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Get The Knack'
$34.99 $31.49 Save $3.50 (10%)
Get The Knack (Pre-Order) (On Sale)
One of the Most Instantly Successful and Highest-Selling Debut Albums in History: The Knack's Attitudinal Get the Knack Loaded With Power Pop, Catchy Hooks, Keen Melodies, and My Sharona
Mastered from the Original Master Tapes, Pressed at RTI, and Strictly Limited to 3000 Numbered Copies: Mobile Fidelity 180g LP of Get the Knack Teems with Abundant Energy
Most everyone knows The Knack's Get the Knack because of the ubiquitous smash My Sharona, a contagious hit that still plays countless times everyday on radio stations nationwide. But the appeal and significance of the Los Angeles quartet's 1979 debut extend far beyond the career-making single. Loaded with tight power pop, hummable hooks, blunt lyrics, and precision playing, the controversy-igniting Get the Knack resonates with an ageless freshness that's influenced everyone from Kurt Cobain to modern indie artists such as the Mountain Goats.
Mastered from the original master tapes, pressed at RTI, and strictly limited to 3000 numbered copies, Mobile Fidelity's 180g LP of Get the Knack brings the record's urgent harmonies, keen melodies, bell-clear tones, and snapping percussion out of the shadows and into the limelight. Graced with large-scale frequency extension and ample separation, the Knack's feisty music now teems with added energy, body, and immediacy. Absent the dynamic compression that squelched previous reissues, this numbered limited-edition audiophile analog version blossoms with detail, openness, and brashness. A guilty pleasure to some and new-wave classic to many others, Get the Knack is so attitudinal it spawned one of the industry's most famous backlashes.
Released by Capitol Records after the Knack courted a dozen other offers, the 12-track set remains one of the most instantaneously successful debuts ever made. Aided by tongue-in-cheek marketing, a sly cover-art reference to the Beatles' Meet the Beatles, and Mack Truck-sized refrains that stick in your head for hours, Get the Knack went gold in days and, to date, has sold more than five million copies. The meteoric rise didn't sit well with detractors committed to ripping apart the band for its perceived arrogance (members refused to sit for interviews) and alleged misogynist stance. Needless to say, the boycotting campaigns fell on deaf ears.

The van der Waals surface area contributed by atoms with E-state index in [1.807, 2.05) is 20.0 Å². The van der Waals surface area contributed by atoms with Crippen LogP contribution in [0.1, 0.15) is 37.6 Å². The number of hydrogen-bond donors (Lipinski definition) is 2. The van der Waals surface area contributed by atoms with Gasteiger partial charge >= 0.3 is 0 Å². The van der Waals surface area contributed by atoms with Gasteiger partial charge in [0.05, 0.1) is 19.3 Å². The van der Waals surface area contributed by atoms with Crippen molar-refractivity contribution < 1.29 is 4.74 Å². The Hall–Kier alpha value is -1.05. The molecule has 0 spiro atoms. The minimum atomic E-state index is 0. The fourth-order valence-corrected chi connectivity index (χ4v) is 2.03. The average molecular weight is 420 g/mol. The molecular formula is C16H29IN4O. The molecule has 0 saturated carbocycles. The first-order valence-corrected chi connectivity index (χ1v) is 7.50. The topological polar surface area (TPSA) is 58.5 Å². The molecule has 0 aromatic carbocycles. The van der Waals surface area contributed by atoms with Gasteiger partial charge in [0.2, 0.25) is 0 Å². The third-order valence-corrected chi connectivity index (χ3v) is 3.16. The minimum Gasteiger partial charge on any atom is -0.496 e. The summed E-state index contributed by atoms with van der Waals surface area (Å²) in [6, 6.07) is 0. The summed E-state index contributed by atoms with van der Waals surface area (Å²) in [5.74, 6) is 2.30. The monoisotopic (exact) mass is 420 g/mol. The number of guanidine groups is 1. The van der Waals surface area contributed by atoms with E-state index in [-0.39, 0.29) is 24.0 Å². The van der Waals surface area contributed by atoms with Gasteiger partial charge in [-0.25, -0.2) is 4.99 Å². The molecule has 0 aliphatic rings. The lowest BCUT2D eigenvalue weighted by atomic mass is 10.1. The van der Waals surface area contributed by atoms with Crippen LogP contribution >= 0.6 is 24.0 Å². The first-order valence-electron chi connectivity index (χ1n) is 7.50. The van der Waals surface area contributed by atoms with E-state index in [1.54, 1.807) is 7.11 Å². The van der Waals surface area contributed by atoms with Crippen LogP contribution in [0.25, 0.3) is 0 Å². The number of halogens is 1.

Holding down the top of the singles chart for six weeks, and the eventual number-one single on the year-end 1979 chart, My Sharona alone cemented the Knack's position in history. Written by lead singer and guitarist Doug Fieger about his lust for the then-underage 17-year-old Sharona Alperin, who ultimately became his fiancÉe, the anthem's suggestive themes carry throughout the record. Straightforward in its sleaziness and sexuality, Get the Knack pulls no punches about teenage frustrations, boy-girl one-upsmanship, sticky sweet romance, and unrequited passions for the opposite sex.
Teasing, mischievous tracks such as (She's So) Selfish connect with Bo Diddley-inspired riffs and crude, hormonally charged lines that split the difference between manipulation, nastiness, and arousal. The Top 15 hit Good Girls Don't similarly confronts the pent-up carnal desires and libidinous emotions shared by youth of all generations, while That's What the Little Girls Do functions as a sly response. Your Number or Your Name dabbles in related subject matter, with sensitivity and hopefulness added for good measure. It's a perfect mix of agony and ecstasy, fear and confidence.
Shot-through with yearning, every song bursts forth with undeniable catchiness, firecracker release, and sassy style - an approach Rolling Stone rightly says finds the band [winding] itself tighter than a hot pair of disco jeans, then [doing] its best to hold to that energy until its time to explode.
This title is not eligible for further discount.1. Let Me Out
2. Your Number or Your Name
3. Oh Tara
4. (She's So) Selfish
5. Maybe Tonight
6. Good Girls Don't
7. My Sharona
9. Siamese Twins (The Monkey and Me)
11. That's What the Little Girls Do
12. Frustrated$34.99 $31.49 Save $3.50 (10%)180 Gram Audiophile Virgin Vinyl LP - Sealed PRE-ORDER Buy Now
Get The KnackOriginally released in 1979, Get The Knack went gold in 13 days and eventually sold five million copies, making it
one of the most successful debuts in history. It included the massive hits 'My Sharona' and 'Good Girls Don't.'
This standard weight vinyl is being reissued in celebration of Capitol Records' 75th anniversary.1. Let Me Out
2. Your Number or Your Name
3. Oh Tara
4. (She's So) Selfish
5. Maybe Tonight
6. Good Girls Don't
7. My Sharona
9. Siamese Twins (The Monkey and Me)
11. That's What the Little Girls Do